Tech wrestling, sigh. It can break the smartest of folks. Not unusually, I was feeling pretty stupid about a recent ‘save your damn draft’ cage match on another blogging platform. It left me wanting for merriment and good cheer. That led to thoughts of (DROWN YOUR SORROWS IN) alcohol – specifically, beer – but I didn’t actually do so. Some grown-up characteristic decided to exercise its right to self-care. Bet my endocrine system was rejoicing over that one.
The next best thing seemed to be flipping through copies and reviews of drink-themed zines. This was during International Zine Month (July) where I was busily reading, writing and just admiring anything and everything ‘zine’ (being a non-maker). Oh yeah, didn’t I once write about a few beer and food-obsession/curation zines? Eons ago? Indeed!
It’s not pronounced Bolognese. My semester of French tells me that much.
Boo-lounge-err-ree? Not sure that’s right either.I should have paid more attention in class, dagnabbit!
However it’s pronounced, Chez Dré patisserie boulangerie is a welcome addition to the South Melbourne lunch scene.
Once up the alley-way, and through the snaking entrance, you are presented with a remarkably large and bright space. A beautiful purpose-built kitchen is on display for diners to peak through at the madness. The brain child pastry chef Andrea Reiss (who like my EDS co-conspirator, Gem, is also a mestizo). If you feel so inclined, you can view the transformation on Chez Dré’s previous website.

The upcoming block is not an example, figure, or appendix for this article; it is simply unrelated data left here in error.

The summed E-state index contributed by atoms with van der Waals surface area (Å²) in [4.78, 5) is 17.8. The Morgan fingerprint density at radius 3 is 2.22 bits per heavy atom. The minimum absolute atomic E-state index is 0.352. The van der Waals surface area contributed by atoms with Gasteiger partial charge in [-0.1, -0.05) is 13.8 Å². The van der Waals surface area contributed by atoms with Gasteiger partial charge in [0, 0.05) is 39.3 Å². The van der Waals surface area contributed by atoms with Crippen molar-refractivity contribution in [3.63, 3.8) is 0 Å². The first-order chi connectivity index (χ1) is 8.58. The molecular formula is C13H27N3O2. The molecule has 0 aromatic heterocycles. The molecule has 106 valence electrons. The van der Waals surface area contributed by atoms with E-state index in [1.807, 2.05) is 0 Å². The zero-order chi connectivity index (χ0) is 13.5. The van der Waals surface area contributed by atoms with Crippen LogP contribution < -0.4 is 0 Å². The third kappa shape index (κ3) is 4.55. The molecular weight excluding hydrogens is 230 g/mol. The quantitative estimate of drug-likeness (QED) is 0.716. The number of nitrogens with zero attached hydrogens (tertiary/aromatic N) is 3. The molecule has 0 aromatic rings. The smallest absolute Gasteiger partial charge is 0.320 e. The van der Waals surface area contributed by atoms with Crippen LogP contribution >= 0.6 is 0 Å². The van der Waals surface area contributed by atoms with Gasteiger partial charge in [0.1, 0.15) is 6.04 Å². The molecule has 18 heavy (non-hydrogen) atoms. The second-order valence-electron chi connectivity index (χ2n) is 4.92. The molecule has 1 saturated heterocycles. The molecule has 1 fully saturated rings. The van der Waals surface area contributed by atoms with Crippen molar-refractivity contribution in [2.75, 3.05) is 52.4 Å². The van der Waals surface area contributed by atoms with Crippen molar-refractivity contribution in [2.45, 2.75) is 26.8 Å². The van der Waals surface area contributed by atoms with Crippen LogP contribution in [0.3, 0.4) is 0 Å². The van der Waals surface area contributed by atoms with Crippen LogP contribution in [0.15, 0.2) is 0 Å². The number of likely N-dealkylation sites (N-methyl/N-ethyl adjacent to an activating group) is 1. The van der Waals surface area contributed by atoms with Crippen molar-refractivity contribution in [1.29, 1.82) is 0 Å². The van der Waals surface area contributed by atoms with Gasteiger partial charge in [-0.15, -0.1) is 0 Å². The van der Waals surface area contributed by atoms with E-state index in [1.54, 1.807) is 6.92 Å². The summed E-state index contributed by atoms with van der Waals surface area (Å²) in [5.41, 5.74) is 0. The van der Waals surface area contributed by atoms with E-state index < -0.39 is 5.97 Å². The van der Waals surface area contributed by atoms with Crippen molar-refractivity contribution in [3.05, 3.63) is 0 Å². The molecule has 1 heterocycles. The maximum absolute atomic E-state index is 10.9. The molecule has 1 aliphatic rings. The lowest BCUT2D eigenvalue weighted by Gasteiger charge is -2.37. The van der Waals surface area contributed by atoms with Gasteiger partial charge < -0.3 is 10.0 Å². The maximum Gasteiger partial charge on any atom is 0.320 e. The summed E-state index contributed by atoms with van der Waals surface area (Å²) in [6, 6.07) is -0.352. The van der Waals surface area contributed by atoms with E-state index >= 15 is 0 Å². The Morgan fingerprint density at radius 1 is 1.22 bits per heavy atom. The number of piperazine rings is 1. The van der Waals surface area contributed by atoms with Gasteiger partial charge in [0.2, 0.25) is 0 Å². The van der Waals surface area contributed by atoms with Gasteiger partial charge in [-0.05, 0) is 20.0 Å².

Given this is part of the South Side Sprawl ‘series’ of posts, I was eating during my lunch hour, and again convinced my workmate Daniel to lunch with me. After the required uming and ahing, and consuming of a short black and latte, we selected our dishes. While I didn’t catch the blend used, the coffee was solid.
Daniel, having recently made a Moroccan salad at home, decided to contrast his with Chez Dre’s offering.
While I didn’t get to taste it, Daniel found it a little unexciting – he was a fan of the chutney, but thought it needed more points of interest to liven it up. It did also look a little messy from the other side of the table.
To continue the midday Moroccan madness!, I went with Moroccan-style baked eggs. I’ve had many a ‘nom-time’ experience with baked eggs at places like Big Dish, and this was no exception. The minted yoghurt provided a nice cut through the acidity of the tomato base. My only minor gripe was the eggs were slightly overdone.
On a previous visit I had the ploughman’s lunch – a hearty affair, with its terrine being the highlight for me.
Despite the fact that I nearly killed a co-worker last time I brought macarons to the office (damned anaphylaxis!), I somehow managed
to saunter out to lunch with petty cash to buy macarons. Apparently macaron lust knows no limits.